Zhongdian’s old town definitely caters to tourists. From Lonely Planet:
A mere decade ago, Zhongdian was just a one-yak town. Pigs nibbled on garbage-strewn street corners; there was but one place to stay and pretty much nowhere to eat. Then, watching Lijiang and Dali zoom into the tourism stratosphere, local and provincial officials declared the town/county the location of British writer James Hilton’s fictional Shangri-la, described in his novel The Lost Horizon. The result was a big jump in visitors, and the numbers are increasing all the time, as well as a building boom that continues to this day.
During our months in China, we did notice that the Chinese do have a knack for taking anything remotely cultural, interesting, historic or beautiful and turning it into a pre-packaged and terribly efficient tourist “experience” ready made for flag following, photo snapping, souvenir purchasing tour groups who want to pack in as many prescribed sights into their (presumably) short holidays as possible. After Lonely Planet’s description, we were wondering if we were heading to another Lijiang, but we ended up enjoying Zhongdian a great deal more.
We visited in October, just before the big cold settles in for the winter and snow storms begin to disrupt transportation in the area. Perhaps this was a factor but we found the town refreshingly less crowded than Lijiang. The tourist center of the old town had plenty of sibling shops, selling many of the same useless trinkets as in Lijiang, but the profusion was less pervasive and less cloying. A few twists and turns away from the tourist center, and the Disney-land atmosphere already began to fade, giving way to the provincial beauty and flavor of the place.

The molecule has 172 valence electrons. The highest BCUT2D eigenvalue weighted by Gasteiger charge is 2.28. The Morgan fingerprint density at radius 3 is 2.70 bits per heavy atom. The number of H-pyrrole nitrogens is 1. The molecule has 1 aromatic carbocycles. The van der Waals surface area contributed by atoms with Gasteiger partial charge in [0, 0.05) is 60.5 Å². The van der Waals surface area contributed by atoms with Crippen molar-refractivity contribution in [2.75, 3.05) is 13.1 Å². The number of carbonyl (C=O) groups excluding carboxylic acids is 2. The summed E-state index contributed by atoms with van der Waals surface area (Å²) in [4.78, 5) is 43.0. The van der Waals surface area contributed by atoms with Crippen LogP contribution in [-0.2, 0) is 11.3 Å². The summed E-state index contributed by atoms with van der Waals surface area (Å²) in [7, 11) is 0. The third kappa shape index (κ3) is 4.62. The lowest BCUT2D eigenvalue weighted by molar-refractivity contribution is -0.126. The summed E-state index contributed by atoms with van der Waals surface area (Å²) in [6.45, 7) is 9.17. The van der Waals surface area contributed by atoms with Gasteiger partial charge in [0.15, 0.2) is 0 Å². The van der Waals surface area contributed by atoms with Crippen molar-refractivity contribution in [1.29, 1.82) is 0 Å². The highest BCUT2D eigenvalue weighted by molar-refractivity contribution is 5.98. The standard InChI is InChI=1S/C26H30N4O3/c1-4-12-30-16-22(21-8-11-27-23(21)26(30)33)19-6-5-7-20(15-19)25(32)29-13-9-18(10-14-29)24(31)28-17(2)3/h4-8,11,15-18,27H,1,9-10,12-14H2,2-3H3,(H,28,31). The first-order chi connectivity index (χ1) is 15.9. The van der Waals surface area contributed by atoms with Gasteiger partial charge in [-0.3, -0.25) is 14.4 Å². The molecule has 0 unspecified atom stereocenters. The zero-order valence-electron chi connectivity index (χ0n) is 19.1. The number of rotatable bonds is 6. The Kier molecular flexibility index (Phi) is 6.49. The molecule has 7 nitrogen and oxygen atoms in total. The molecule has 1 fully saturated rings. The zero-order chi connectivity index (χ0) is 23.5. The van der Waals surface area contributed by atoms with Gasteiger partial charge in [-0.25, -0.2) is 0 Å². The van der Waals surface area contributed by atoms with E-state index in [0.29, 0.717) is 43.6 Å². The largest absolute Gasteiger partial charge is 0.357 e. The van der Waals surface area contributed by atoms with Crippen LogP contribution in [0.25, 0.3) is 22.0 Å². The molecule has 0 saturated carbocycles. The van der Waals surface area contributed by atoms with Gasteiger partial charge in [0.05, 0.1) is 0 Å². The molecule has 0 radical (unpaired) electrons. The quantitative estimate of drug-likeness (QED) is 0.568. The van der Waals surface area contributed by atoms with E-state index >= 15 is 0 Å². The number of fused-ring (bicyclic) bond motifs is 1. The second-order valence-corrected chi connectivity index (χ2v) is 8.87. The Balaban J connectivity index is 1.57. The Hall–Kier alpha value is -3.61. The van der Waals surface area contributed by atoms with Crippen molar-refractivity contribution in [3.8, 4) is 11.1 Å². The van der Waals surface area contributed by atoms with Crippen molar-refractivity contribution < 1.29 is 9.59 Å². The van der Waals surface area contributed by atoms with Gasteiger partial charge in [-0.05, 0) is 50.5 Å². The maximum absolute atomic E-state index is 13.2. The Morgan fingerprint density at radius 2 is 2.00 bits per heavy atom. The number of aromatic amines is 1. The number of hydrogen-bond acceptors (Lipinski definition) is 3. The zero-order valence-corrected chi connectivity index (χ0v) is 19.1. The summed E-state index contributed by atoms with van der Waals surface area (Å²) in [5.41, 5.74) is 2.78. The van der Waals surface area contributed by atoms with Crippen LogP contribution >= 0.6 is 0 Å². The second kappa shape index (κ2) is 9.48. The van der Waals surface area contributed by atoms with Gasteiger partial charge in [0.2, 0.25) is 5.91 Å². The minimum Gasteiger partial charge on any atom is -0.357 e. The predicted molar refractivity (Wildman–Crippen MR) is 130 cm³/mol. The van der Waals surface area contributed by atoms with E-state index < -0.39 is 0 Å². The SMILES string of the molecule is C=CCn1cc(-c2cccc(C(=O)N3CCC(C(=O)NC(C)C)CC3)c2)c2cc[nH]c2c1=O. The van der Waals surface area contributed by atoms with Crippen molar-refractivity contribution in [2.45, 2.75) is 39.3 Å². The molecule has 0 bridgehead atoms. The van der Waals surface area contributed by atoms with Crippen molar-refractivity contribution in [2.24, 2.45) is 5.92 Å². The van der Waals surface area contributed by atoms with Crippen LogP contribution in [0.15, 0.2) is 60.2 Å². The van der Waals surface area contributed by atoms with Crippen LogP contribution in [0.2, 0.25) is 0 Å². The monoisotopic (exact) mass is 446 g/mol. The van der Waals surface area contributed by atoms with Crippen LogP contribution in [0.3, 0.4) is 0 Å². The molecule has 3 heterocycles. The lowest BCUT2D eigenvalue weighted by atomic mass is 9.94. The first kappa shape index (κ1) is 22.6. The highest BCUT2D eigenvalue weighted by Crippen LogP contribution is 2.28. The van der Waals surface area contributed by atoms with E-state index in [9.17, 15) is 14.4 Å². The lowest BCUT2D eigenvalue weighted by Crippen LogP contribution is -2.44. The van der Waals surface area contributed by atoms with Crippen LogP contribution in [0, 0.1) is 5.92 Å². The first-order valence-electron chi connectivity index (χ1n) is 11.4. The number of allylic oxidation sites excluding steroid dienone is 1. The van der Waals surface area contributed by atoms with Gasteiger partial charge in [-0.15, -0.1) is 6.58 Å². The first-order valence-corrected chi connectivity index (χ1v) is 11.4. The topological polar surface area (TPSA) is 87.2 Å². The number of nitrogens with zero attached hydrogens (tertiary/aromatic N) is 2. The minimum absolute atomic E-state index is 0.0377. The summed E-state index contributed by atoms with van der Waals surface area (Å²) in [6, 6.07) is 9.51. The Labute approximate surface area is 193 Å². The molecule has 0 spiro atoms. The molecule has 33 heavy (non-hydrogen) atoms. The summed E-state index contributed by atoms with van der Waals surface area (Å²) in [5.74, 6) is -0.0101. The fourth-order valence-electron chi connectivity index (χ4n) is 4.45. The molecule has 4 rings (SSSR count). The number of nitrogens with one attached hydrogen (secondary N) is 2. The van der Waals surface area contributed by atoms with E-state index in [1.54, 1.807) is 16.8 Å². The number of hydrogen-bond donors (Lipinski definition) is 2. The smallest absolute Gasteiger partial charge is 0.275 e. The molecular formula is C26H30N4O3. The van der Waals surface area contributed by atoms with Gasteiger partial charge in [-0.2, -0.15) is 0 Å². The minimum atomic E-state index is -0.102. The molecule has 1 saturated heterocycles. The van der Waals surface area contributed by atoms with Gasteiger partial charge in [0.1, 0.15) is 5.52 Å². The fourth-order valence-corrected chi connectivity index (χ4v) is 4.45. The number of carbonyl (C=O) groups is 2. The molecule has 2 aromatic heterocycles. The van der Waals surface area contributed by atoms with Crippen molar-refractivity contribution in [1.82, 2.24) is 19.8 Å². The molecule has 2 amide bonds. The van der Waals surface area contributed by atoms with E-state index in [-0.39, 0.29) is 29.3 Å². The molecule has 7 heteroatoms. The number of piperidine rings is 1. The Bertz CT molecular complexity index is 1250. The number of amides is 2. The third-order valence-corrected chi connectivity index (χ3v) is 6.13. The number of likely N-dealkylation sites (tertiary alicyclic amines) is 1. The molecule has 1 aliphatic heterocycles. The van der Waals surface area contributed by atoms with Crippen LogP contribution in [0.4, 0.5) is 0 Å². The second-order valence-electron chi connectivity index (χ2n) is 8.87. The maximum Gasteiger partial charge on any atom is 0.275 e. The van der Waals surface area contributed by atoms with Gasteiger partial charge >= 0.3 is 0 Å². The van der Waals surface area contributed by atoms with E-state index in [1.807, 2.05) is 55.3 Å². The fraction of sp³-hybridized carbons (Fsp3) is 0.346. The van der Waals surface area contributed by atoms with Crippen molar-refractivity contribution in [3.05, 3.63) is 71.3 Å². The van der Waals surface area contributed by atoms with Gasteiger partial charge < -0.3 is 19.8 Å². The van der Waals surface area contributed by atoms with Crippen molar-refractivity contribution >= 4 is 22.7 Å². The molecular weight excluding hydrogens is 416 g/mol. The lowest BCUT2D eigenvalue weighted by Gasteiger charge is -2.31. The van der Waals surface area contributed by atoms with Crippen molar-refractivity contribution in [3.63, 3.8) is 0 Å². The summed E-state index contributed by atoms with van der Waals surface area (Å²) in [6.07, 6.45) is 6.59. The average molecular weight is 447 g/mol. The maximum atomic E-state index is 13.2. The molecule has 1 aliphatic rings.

Not quite 48 hours in Zhongdian
Given that we had such a limited visit to the place, I’m so pleased that in my memory, our couple of days there stand out as a significant experience, feeling emotionally much more like a week’s worth of time.
A good portion of our hours there went to aimless pursuits such as warming up and relaxing in cozy restaurants, cafes and bars with delightfully good food, coffee and beer or wandering around the atmospheric alleyways. But we also made it to Ganden Sumtseling Gompa and Baiji Si (100 Chickens Temple) – I’ll do a separate post on those two magical places.
Food and drink highlights included indulging in some really good western fare at Compass, actually enjoying yak that had been well-marinated and garnished by a very liberal hand at Arro Khampa, discovering the most delicious, tender momos I’ve ever had at the Rebgong Tibetan Art Studio & Restaurant, and spending one delightfully cozy cold evening in the dimly lit, wonderfully toasty Heat Nest Bar where Roman had beer while I enjoyed hot ginger Coke (this is apparently a Yunnan specialty – they boil Coca Cola with fresh ginger and serve it hot as a tea. Incredibly warming and much tastier than you might imagine!) and we alternately watched some live football (soccer) or the family of super-cute huskies napping contentedly together on a couch in the corner.